Visa\'s growth from tiny local bank card to global credit titan began in 1958 in Fresno, California, where Bank of America launched the BankAmericard. In 1970 the company was incorporated in Delaware as BankAmericard Inc, and in 1973 the company launched the first electronic authorization system. In 1976 the company decided to drop the unwieldy BankAmericard name and switched to Visa. This was a very good move. In the decades that followed, the name would become Synonymous with "credit card" in the same way that "Kleenex" is synonymous with "tissue". The company continued to grow and by 1997 its sales reached $1 trillion, then $2 trillion two years later. In 2008, Visa went public and was listed on the New York Stock Exchange with the ticker symbol "V".
MasterCard Worldwide - MasterCard got its start in 1966 when several banks formed the Interbank Card Association. It was first called "Master Charge: The Interbank Card" but in 1979 the company followed Visa\'s lead and shortened the name to "MasterCard". In 1983 the company was the first to introduce the hologram security feature on its cards. The company went public with an initial public offering (IPO) in 2006. It trades under the ticker symbol "MA". It is headquartered, appropriately enough, in Purchase, New York.

The Beauty of South Dakota
Although the Fair Credit Billing Act of 1974 went against the credit card industry, several important cases have gone their way. In 1978, the Marquette decision allowed credit card companies to apply the interest rate of the state that the loan is issued in across state borders, effectively nullifying the higher usury laws of other states. This is why so many credit card companies moved jobs to South Dakota, a state that eliminated their usury laws to attract the jobs.

Consumers Stop Smiling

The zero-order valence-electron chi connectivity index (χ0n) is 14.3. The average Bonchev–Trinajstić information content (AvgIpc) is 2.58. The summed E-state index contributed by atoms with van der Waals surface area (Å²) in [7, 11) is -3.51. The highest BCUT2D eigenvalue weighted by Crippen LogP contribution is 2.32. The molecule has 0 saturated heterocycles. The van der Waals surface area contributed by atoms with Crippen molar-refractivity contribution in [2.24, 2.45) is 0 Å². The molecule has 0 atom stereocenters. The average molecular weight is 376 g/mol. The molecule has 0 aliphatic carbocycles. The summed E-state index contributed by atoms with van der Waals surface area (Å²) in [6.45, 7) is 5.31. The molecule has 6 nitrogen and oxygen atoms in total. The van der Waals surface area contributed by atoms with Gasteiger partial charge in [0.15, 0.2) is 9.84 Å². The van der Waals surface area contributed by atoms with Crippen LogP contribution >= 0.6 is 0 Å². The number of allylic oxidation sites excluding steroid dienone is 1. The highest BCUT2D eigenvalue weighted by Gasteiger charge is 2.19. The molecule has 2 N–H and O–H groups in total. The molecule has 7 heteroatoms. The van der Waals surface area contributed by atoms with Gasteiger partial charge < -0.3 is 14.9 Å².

The next major victory for credit card companies came in 1996, in the case of Smiley vs. Citibank. Citibank won, and the ruling eliminated the cap on late fees, allowing card issuers to ramp up fees according to their own view of their customers credit worthiness. This didn't bode well for consumers, but credit card companies were pleased. Perhaps there is no better testament to the power and wealth of the credit card industry than Visa's record breaking $17.9 billion IPO. Obviously investors expect the profits of the credit card companies to remain strong. (Make sure you understand what you are signing up for; check out How To Read Loan and Credit Card Agreements.)

Credit Craziness
The history of the credit card is one of increasing convenience for consumers, but also of increasing concern. Credit cards make traveling much easier as well as everyday purchases. Personal checks may not be accepted outside your neighborhood and most people go their entire lives without writing a promissory note. That said, the price of that convenience is getting higher and higher. People are amassing more debt than has ever been possible in the course of history. Many people today are finding this debt, and its associated costs, difficult to handle as the interest and fees increase, and yet they continue to use the cards. Lobbying from credit card companies has also made it harder to escape credit card debts through bankruptcy. It is hard to see where the credit card addiction will end, but it is unlikely to halt as long as credit card companies are able to issue cards and sell their debts.

To turn the tables on the card companies, read Get A Free Ride From Credit Card Companies.